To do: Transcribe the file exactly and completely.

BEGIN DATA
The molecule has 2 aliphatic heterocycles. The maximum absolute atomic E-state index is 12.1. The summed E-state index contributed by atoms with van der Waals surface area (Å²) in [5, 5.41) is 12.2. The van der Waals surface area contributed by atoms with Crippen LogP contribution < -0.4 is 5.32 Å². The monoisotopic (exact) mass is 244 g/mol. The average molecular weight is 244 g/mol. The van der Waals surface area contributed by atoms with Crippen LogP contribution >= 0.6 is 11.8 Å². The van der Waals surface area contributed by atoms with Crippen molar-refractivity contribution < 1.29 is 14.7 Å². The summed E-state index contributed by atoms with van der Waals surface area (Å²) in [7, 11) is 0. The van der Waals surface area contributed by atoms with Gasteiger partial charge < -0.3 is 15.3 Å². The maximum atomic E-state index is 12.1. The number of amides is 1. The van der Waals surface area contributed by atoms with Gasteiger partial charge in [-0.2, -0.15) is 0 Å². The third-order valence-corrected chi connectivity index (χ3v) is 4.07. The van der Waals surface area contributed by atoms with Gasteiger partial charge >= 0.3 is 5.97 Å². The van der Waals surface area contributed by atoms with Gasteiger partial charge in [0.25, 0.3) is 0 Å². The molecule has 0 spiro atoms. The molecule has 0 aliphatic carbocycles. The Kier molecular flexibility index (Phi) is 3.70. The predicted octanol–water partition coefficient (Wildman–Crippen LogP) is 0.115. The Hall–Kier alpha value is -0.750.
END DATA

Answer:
The molecule has 2 aliphatic heterocycles. The maximum absolute atomic E-state index is 12.1. The summed E-state index contributed by atoms with van der Waals surface area (Å²) in [5, 5.41) is 12.2. The van der Waals surface area contributed by atoms with Crippen LogP contribution < -0.4 is 5.32 Å². The monoisotopic (exact) mass is 244 g/mol. The average molecular weight is 244 g/mol. The van der Waals surface area contributed by atoms with Crippen LogP contribution >= 0.6 is 11.8 Å². The van der Waals surface area contributed by atoms with Crippen molar-refractivity contribution < 1.29 is 14.7 Å². The summed E-state index contributed by atoms with van der Waals surface area (Å²) in [7, 11) is 0. The van der Waals surface area contributed by atoms with Gasteiger partial charge < -0.3 is 15.3 Å². The maximum atomic E-state index is 12.1. The number of amides is 1. The van der Waals surface area contributed by atoms with Gasteiger partial charge in [-0.2, -0.15) is 0 Å². The third-order valence-corrected chi connectivity index (χ3v) is 4.07. The van der Waals surface area contributed by atoms with Gasteiger partial charge >= 0.3 is 5.97 Å². The van der Waals surface area contributed by atoms with Gasteiger partial charge in [0.25, 0.3) is 0 Å². The molecule has 0 spiro atoms. The molecule has 0 aliphatic carbocycles. The Kier molecular flexibility index (Phi) is 3.70. The predicted octanol–water partition coefficient (Wildman–Crippen LogP) is 0.115. The Hall–Kier alpha value is -0.750.